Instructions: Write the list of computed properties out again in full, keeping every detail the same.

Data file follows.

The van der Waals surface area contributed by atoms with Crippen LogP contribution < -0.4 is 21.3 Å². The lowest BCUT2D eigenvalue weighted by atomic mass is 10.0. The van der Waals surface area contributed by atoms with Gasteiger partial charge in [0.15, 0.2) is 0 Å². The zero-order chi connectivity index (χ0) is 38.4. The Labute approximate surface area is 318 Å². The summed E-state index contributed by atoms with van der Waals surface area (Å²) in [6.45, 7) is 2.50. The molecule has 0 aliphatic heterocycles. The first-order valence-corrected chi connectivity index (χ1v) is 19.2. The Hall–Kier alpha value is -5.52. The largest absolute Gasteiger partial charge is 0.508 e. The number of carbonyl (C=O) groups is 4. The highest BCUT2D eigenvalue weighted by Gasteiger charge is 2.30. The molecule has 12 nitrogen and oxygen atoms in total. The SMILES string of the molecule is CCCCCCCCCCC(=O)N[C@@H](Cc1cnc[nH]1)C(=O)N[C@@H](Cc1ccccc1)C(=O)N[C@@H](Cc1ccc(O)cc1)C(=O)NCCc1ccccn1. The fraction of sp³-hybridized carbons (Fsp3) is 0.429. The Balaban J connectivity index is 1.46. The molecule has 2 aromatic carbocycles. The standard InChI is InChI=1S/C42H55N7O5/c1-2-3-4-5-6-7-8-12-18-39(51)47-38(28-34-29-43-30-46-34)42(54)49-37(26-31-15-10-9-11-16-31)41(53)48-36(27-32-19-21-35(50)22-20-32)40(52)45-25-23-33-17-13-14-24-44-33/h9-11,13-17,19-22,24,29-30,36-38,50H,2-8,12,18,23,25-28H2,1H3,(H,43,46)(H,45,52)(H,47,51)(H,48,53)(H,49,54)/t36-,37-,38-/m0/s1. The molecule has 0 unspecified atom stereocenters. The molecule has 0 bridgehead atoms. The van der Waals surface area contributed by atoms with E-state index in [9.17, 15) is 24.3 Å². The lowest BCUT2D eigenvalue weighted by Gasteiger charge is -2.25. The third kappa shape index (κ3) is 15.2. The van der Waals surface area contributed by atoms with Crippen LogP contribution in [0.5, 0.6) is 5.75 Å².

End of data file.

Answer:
The van der Waals surface area contributed by atoms with Crippen LogP contribution < -0.4 is 21.3 Å². The lowest BCUT2D eigenvalue weighted by atomic mass is 10.0. The van der Waals surface area contributed by atoms with Gasteiger partial charge in [0.15, 0.2) is 0 Å². The zero-order chi connectivity index (χ0) is 38.4. The Labute approximate surface area is 318 Å². The summed E-state index contributed by atoms with van der Waals surface area (Å²) in [6.45, 7) is 2.50. The molecule has 0 aliphatic heterocycles. The first-order valence-corrected chi connectivity index (χ1v) is 19.2. The Hall–Kier alpha value is -5.52. The largest absolute Gasteiger partial charge is 0.508 e. The number of carbonyl (C=O) groups is 4. The highest BCUT2D eigenvalue weighted by Gasteiger charge is 2.30. The molecule has 12 nitrogen and oxygen atoms in total. The SMILES string of the molecule is CCCCCCCCCCC(=O)N[C@@H](Cc1cnc[nH]1)C(=O)N[C@@H](Cc1ccccc1)C(=O)N[C@@H](Cc1ccc(O)cc1)C(=O)NCCc1ccccn1. The fraction of sp³-hybridized carbons (Fsp3) is 0.429. The Balaban J connectivity index is 1.46. The molecule has 2 aromatic carbocycles. The standard InChI is InChI=1S/C42H55N7O5/c1-2-3-4-5-6-7-8-12-18-39(51)47-38(28-34-29-43-30-46-34)42(54)49-37(26-31-15-10-9-11-16-31)41(53)48-36(27-32-19-21-35(50)22-20-32)40(52)45-25-23-33-17-13-14-24-44-33/h9-11,13-17,19-22,24,29-30,36-38,50H,2-8,12,18,23,25-28H2,1H3,(H,43,46)(H,45,52)(H,47,51)(H,48,53)(H,49,54)/t36-,37-,38-/m0/s1. The molecule has 0 unspecified atom stereocenters. The molecule has 0 bridgehead atoms. The van der Waals surface area contributed by atoms with E-state index in [9.17, 15) is 24.3 Å². The lowest BCUT2D eigenvalue weighted by Gasteiger charge is -2.25. The third kappa shape index (κ3) is 15.2. The van der Waals surface area contributed by atoms with Crippen LogP contribution in [0.5, 0.6) is 5.75 Å².